Washington » Democrats say their climate change bill will reduce harmful emissions and create a boom in green-collar jobs that will help power the economy in the years to come.
But Western Republicans, led by Utah Rep. Rob Bishop, don't buy it. They held a news conference Tuesday to rail against what Bishop calls "government-dictated green jobs," which they argue will be unsustainable in the long run.
"Some of those jobs are as real as the Jolly Green Giant: it is a great ad concept, but it doesn't exist," Bishop said.
Fervent Republican opposition, combined with the reticence of conservative Democrats like Utah's Jim Matheson, has thrown into question whether President Barack Obama and House Democrats can deliver a major climate bill this year, as they have promised. Their legislation caps emissions and allows lower-polluting companies to sell their carbon credits to higher-polluting companies, known as a cap and trade system.
Obama believes this approach will spur businesses to quickly reduce emissions and provide funding to help develop renewable energy sources, such as wind and solar.
Bishop, who leads the Western Caucus, invited professor Gabriel Calzada from Spain's King Juan Carlos University to talk about how he believes a similar approach failed in the European nation.
Calzada, who released a study in March, said Spain had to heavily subsidize the renewable-energy industry. Most of the 50,000 jobs that were created as a result went to constructing turbines and installing solar panels, with only 10 percent of the positions existing on any permanent basis. The professor argues that Spain would have seen more economic success if it took the money it spent on renewables and used it on more established resources.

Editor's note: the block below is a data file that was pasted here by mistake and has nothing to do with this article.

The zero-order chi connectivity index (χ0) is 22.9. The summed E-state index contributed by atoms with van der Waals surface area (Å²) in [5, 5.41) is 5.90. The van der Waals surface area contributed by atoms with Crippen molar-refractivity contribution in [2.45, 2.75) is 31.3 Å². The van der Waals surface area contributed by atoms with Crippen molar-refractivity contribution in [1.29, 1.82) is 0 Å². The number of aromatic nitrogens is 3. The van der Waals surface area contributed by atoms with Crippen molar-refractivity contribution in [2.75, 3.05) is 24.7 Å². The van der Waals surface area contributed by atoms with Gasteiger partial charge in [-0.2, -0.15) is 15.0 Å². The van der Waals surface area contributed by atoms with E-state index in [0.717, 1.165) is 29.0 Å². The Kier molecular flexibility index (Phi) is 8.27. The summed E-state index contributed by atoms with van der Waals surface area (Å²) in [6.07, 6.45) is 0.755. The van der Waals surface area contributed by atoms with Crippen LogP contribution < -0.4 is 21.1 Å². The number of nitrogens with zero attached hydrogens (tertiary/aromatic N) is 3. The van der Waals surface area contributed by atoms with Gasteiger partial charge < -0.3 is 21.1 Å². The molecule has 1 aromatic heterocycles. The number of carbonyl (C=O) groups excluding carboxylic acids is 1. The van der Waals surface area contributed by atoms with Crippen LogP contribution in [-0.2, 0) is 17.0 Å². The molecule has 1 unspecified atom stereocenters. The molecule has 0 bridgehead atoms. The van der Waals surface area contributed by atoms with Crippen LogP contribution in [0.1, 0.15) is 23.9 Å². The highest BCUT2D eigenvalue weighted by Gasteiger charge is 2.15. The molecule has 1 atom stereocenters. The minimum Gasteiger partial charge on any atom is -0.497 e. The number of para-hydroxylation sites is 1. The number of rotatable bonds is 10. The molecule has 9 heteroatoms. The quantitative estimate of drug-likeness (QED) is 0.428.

"We haven't produced jobs, we have destroyed jobs with this," he argues.
Bishop said he doesn't oppose renewable energy or a move toward green jobs, but he does think Democrats are moving away from oil and gas too quickly. He's sponsoring a bill that would help invest in renewables by increasing royalties on fossil fuels taken from federal lands, but with a Democratic-controlled Congress and Obama in the White House, his proposal has little chance of going forward.
That said, Bishop believes it would make for stronger legislation if Democrats spurred a slower transition to new forms of energy.
"We want to have jobs that basically come from the private sector rather than from a government mandate," he said. "Those are the jobs that actually stay."